Minutes away from the bustling center of Barcelona lies the word’s biggest metropolitan park. Covering a large part of the Collserola mountain range, the Natural Park of the same name is a balanced mix of natural and man-made spaces. BiniChic recently sat down with Josep Mascaró, the landscape architect in charge of the architectural and restoration interventions that make the Collserola Park a beautifully integrated area.
Josep Mascaró studied architecture in Barcelona, starting his career designing houses in Spain and Venezuela before becoming a landscape architect. Mr. Mascaró’s work reflects the belief that nature is the best designer. His designs are often inspired by natural forms — letting his interventions be as minimal and as integrated with their surroundings as possible.
BiniChic: You studied architecture, what made you become a landscape architect?
J. Mascaró: Several things, one of which was coincidence. I moved to Venezuela to work as an architect, and started collaborating with a landscaper who I found very interesting.
But actually, I really liked the idea that instead of constructing one could deconstruct and take away the things that were unnecessary. In the 70s and 80s, my design partner and I made a lot of houses in Menorca. I remember thinking when a project was completed that there there was now less natural space on the island — something I eventually felt like changing.
BiniChic: What differences do you see between the way landscaping is approached in Barcelona as opposed to other parts of the world?
J.Mascaró: Barcelona was one of the first places in the world to start doing a more urbanized landscaping, with less natural components than you might find in other cities. For better or for worse, we were pioneers in this approach, and that allowed for a lot of experimentation and innovative designs. A good example would be Albert Viaplana’s Plaça dels Països Catalans, which is a completely urbanized square lacking any greenery. Even Antoni Gaudí’s squares in the Güell Park were very innovative for their time. He projected completely artificial, elevated spaces that didn’t incorporate a lot — if any — natural elements, but instead interpreted nature’s shapes into a man-made structure.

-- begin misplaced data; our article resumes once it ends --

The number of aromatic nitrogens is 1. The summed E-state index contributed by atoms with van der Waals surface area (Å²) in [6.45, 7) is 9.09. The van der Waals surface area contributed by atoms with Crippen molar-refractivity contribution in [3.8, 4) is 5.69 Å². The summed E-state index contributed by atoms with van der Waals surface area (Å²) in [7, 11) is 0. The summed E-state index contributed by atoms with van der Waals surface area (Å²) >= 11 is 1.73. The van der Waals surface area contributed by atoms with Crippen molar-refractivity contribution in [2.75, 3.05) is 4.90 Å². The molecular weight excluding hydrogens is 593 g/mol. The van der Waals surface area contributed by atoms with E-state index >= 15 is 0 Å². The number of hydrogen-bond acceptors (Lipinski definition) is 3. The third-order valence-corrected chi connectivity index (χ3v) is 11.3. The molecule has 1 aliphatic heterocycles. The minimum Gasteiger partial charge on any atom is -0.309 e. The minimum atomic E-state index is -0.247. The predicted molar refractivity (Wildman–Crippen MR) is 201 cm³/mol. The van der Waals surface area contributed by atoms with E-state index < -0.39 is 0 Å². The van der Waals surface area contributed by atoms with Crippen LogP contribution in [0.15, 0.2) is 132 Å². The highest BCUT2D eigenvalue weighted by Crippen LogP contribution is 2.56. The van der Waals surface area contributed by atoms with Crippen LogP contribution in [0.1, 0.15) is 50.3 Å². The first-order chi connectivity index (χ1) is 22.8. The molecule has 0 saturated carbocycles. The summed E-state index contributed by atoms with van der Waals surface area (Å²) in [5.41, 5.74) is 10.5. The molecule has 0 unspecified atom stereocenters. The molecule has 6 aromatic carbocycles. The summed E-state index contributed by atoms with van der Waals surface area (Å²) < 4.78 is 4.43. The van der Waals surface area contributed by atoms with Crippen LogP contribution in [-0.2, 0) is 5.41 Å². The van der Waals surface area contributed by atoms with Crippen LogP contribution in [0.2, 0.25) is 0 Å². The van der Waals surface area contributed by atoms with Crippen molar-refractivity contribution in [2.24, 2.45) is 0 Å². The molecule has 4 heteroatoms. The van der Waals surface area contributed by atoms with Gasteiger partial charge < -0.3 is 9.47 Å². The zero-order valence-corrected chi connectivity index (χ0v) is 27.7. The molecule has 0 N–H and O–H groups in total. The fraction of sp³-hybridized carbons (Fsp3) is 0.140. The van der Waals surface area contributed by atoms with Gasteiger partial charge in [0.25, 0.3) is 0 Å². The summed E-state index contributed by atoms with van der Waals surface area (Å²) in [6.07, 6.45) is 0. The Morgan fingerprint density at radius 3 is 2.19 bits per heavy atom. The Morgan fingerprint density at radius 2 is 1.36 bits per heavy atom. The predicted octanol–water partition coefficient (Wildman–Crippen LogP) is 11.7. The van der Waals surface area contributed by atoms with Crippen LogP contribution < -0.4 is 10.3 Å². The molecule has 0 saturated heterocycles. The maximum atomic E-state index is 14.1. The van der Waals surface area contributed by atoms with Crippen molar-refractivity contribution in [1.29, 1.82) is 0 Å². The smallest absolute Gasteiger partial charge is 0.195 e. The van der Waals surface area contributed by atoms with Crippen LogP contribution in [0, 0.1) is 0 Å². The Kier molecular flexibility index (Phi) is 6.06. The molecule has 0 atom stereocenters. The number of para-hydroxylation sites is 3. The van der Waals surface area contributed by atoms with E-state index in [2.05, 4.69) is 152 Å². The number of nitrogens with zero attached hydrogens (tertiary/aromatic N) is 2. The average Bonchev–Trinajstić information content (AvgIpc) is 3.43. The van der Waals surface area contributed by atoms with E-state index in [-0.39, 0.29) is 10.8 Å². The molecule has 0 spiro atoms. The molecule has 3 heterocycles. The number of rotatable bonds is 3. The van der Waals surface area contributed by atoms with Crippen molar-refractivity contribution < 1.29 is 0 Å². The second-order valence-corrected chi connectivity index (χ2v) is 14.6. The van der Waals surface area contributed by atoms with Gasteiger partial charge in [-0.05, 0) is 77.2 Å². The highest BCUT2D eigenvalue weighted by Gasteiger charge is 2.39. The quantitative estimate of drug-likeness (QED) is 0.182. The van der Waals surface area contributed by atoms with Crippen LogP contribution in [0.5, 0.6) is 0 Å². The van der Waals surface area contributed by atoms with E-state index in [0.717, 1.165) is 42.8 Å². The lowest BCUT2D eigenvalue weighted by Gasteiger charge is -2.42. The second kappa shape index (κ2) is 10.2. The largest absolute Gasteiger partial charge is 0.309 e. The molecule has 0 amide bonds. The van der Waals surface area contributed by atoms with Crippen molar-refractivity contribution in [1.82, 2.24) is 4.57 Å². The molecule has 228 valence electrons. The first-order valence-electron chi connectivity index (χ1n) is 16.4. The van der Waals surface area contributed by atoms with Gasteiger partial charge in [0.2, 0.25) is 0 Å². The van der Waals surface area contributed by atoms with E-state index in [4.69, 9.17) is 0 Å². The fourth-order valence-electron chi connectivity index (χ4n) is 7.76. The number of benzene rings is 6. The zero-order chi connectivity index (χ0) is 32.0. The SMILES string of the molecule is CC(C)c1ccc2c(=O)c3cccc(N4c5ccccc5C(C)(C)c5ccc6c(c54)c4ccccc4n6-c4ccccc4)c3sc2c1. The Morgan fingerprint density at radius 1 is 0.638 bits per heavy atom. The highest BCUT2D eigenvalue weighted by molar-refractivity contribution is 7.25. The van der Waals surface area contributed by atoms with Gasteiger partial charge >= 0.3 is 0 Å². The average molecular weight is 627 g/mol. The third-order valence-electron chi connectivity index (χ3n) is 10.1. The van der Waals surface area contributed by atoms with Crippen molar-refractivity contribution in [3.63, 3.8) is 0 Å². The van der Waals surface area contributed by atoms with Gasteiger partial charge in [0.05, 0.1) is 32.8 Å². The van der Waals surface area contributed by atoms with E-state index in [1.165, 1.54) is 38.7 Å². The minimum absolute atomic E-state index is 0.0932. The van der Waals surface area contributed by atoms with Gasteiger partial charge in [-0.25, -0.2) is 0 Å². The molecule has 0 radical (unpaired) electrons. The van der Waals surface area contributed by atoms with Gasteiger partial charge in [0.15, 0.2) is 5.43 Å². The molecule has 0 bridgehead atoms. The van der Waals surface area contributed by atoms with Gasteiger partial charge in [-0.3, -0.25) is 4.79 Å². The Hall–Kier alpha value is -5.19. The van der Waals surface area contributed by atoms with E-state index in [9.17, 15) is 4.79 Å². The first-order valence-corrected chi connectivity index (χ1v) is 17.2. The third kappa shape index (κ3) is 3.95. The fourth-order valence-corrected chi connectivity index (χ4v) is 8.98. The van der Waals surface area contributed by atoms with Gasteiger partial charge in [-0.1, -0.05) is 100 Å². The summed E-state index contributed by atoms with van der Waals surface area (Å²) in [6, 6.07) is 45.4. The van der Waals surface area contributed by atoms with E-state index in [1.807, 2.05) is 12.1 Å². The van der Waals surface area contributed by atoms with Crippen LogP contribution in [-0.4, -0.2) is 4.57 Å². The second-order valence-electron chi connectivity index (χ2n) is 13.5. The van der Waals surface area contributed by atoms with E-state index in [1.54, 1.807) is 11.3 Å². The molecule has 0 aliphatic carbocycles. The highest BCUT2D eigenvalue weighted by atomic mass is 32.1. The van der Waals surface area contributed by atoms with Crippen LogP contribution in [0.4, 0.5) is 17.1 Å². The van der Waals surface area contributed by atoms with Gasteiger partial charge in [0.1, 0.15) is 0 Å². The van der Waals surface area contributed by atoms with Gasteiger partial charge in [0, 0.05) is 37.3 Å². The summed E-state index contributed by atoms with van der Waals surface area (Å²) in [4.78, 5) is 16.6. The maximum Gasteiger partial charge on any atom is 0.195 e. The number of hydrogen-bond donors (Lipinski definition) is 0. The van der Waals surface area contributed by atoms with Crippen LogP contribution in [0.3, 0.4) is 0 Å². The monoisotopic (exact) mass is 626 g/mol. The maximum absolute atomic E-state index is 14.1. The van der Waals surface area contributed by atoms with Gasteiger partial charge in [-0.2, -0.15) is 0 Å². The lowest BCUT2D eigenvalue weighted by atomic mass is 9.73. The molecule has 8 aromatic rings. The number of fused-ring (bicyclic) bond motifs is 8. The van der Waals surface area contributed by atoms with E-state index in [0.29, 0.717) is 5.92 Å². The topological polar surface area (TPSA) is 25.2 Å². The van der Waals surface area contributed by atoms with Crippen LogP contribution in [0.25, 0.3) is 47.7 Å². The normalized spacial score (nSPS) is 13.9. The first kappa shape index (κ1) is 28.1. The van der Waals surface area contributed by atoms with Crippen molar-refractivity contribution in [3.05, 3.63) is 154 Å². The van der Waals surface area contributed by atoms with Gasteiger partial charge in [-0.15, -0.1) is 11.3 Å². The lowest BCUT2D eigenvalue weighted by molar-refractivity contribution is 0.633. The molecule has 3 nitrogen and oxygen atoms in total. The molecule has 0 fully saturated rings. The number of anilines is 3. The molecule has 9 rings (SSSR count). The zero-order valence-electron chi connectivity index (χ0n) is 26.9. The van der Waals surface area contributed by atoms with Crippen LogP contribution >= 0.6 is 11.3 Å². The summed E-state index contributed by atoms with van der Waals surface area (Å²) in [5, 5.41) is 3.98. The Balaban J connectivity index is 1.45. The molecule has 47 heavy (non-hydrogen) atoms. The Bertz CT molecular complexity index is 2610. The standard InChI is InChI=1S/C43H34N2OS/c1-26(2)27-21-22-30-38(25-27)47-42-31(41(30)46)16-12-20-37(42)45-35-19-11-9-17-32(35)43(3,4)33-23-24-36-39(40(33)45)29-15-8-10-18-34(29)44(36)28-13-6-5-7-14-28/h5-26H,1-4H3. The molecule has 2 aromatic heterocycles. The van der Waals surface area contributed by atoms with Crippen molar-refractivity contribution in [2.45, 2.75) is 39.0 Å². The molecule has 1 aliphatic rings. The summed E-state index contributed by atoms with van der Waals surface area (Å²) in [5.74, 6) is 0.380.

BiniChic: What role does Collserola play in Barcelona — and what is your own role in the Collserola park?
J. Mascaró: Collserola became a Natural Park in 2001, but it’s also a very large metropolitan park. It structures an area of practically 4 million inhabitants and has 9 municipalities bordering it. The park gives what could be a very dense metropolitan area some breathing space — it’s the Central Park of the Barcelona area.
For the past twenty years, I have been working in the department in charge of conservating and making Collserola user-friendly. We are in charge of designing paths, itineraries, viewpoints, leisure areas, cleaning the forest and restoring buildings and elements that already existed before becoming a natural park.
It’s a very natural landscaping type of work but with architectural elements, which I thoroughly enjoy.
BiniChic: How would you describe your creative process? Who or what inspires you?
J. Mascaró: Foremost in my creative process is the fact that my landscaping is on a natural space, as opposed to a city. Unlike a landscaper who must create a natural space within a city — like Olmsted did in New York City — I must work with the very potent natural spaces before me. The more you design the architectural elements in function of their surroundings, the better they will integrate — otherwise they will clash and nature will most likely win.
I’m very inspired by painters. Classics such as Turner and DaVinci fascinate me — they both tackled difficult themes such as representing water and clouds. I also like looking at the work of biologists, geographers, naturalists and botanists. Actually, the ones by whom I’m least inspired are generally architects.
BiniChic: What would you like to do in Collserola — or Barcelona — so it continues to be a city with large green areas?
J. Mascaró: Basically, I would like to see the park conserved as is — with its protected flora and fauna — and continue to improve it to create a completely integrated natural space. I would like for the people of Barcelona to consider the Collserola Park as their own garden and leisure area.
I feel very lucky to have helped create such a large metropolitan park — I hope that it serves as a reference for metropolitan landscapers around the world. Appreciated for its natural systems, as well as for the architectural actions done in order to protect and habilitate it for human use.
All photos and projects in this post are by Josep Mascaró for the Collserola Park of Barcelona.